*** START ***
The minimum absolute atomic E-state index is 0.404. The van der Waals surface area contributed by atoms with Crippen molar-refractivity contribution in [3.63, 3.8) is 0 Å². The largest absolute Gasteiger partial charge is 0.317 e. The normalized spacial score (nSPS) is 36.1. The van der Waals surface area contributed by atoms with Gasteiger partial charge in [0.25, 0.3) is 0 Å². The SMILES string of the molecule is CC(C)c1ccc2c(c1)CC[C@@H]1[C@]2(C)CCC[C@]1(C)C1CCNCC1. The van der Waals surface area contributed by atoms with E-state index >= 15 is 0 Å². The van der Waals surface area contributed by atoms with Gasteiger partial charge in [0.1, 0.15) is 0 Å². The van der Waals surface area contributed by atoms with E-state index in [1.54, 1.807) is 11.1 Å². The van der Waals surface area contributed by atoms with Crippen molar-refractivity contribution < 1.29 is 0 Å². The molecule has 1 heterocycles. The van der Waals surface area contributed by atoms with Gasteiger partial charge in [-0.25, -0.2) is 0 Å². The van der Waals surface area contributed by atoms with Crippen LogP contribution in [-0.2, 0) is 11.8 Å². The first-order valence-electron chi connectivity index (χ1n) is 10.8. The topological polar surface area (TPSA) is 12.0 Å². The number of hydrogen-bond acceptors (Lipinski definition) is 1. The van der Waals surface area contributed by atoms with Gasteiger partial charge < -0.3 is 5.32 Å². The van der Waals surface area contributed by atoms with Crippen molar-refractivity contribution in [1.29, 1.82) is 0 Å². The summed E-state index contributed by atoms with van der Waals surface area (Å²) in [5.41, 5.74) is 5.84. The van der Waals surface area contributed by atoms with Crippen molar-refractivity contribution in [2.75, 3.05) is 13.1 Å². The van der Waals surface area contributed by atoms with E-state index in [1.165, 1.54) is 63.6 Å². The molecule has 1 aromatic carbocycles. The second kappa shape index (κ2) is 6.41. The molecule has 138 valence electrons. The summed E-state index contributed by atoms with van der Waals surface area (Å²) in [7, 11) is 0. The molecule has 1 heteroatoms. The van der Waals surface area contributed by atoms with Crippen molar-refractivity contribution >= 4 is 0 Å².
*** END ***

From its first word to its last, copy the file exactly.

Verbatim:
The minimum absolute atomic E-state index is 0.404. The van der Waals surface area contributed by atoms with Crippen molar-refractivity contribution in [3.63, 3.8) is 0 Å². The largest absolute Gasteiger partial charge is 0.317 e. The normalized spacial score (nSPS) is 36.1. The van der Waals surface area contributed by atoms with Gasteiger partial charge in [0.25, 0.3) is 0 Å². The SMILES string of the molecule is CC(C)c1ccc2c(c1)CC[C@@H]1[C@]2(C)CCC[C@]1(C)C1CCNCC1. The van der Waals surface area contributed by atoms with E-state index >= 15 is 0 Å². The van der Waals surface area contributed by atoms with Gasteiger partial charge in [0.1, 0.15) is 0 Å². The van der Waals surface area contributed by atoms with E-state index in [1.54, 1.807) is 11.1 Å². The van der Waals surface area contributed by atoms with Crippen molar-refractivity contribution < 1.29 is 0 Å². The molecule has 1 heterocycles. The van der Waals surface area contributed by atoms with Gasteiger partial charge in [-0.25, -0.2) is 0 Å². The van der Waals surface area contributed by atoms with Crippen LogP contribution in [-0.2, 0) is 11.8 Å². The first-order valence-electron chi connectivity index (χ1n) is 10.8. The topological polar surface area (TPSA) is 12.0 Å². The number of hydrogen-bond acceptors (Lipinski definition) is 1. The van der Waals surface area contributed by atoms with Gasteiger partial charge < -0.3 is 5.32 Å². The van der Waals surface area contributed by atoms with Crippen molar-refractivity contribution in [1.29, 1.82) is 0 Å². The summed E-state index contributed by atoms with van der Waals surface area (Å²) in [5.41, 5.74) is 5.84. The van der Waals surface area contributed by atoms with Crippen molar-refractivity contribution in [2.75, 3.05) is 13.1 Å². The van der Waals surface area contributed by atoms with E-state index in [1.165, 1.54) is 63.6 Å². The molecule has 1 aromatic carbocycles. The second kappa shape index (κ2) is 6.41. The molecule has 138 valence electrons. The summed E-state index contributed by atoms with van der Waals surface area (Å²) in [7, 11) is 0. The molecule has 1 heteroatoms. The van der Waals surface area contributed by atoms with Crippen molar-refractivity contribution >= 4 is 0 Å².